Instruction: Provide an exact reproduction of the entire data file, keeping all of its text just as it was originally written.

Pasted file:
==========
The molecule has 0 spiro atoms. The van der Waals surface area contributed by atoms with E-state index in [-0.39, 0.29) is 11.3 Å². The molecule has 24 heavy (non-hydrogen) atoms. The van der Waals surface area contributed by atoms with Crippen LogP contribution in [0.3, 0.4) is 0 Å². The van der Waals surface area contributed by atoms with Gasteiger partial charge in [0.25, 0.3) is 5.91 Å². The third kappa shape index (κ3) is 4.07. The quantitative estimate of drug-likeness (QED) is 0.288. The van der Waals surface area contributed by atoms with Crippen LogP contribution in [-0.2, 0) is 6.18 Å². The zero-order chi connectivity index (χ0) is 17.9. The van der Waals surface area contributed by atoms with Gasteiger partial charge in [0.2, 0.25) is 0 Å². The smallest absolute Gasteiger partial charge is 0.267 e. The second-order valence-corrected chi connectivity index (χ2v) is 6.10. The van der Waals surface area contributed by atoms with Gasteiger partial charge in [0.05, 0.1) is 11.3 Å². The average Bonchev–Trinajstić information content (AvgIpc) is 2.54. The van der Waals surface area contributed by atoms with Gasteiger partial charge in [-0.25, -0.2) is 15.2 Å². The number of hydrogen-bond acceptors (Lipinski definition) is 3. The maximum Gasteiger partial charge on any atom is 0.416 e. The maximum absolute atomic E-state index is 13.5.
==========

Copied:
The molecule has 0 spiro atoms. The van der Waals surface area contributed by atoms with E-state index in [-0.39, 0.29) is 11.3 Å². The molecule has 24 heavy (non-hydrogen) atoms. The van der Waals surface area contributed by atoms with Crippen LogP contribution in [0.3, 0.4) is 0 Å². The van der Waals surface area contributed by atoms with Gasteiger partial charge in [0.25, 0.3) is 5.91 Å². The third kappa shape index (κ3) is 4.07. The quantitative estimate of drug-likeness (QED) is 0.288. The van der Waals surface area contributed by atoms with Crippen LogP contribution in [-0.2, 0) is 6.18 Å². The zero-order chi connectivity index (χ0) is 17.9. The van der Waals surface area contributed by atoms with Gasteiger partial charge in [0.2, 0.25) is 0 Å². The smallest absolute Gasteiger partial charge is 0.267 e. The second-order valence-corrected chi connectivity index (χ2v) is 6.10. The van der Waals surface area contributed by atoms with Gasteiger partial charge in [0.05, 0.1) is 11.3 Å². The average Bonchev–Trinajstić information content (AvgIpc) is 2.54. The van der Waals surface area contributed by atoms with Gasteiger partial charge in [-0.25, -0.2) is 15.2 Å². The number of hydrogen-bond acceptors (Lipinski definition) is 3. The maximum Gasteiger partial charge on any atom is 0.416 e. The maximum absolute atomic E-state index is 13.5.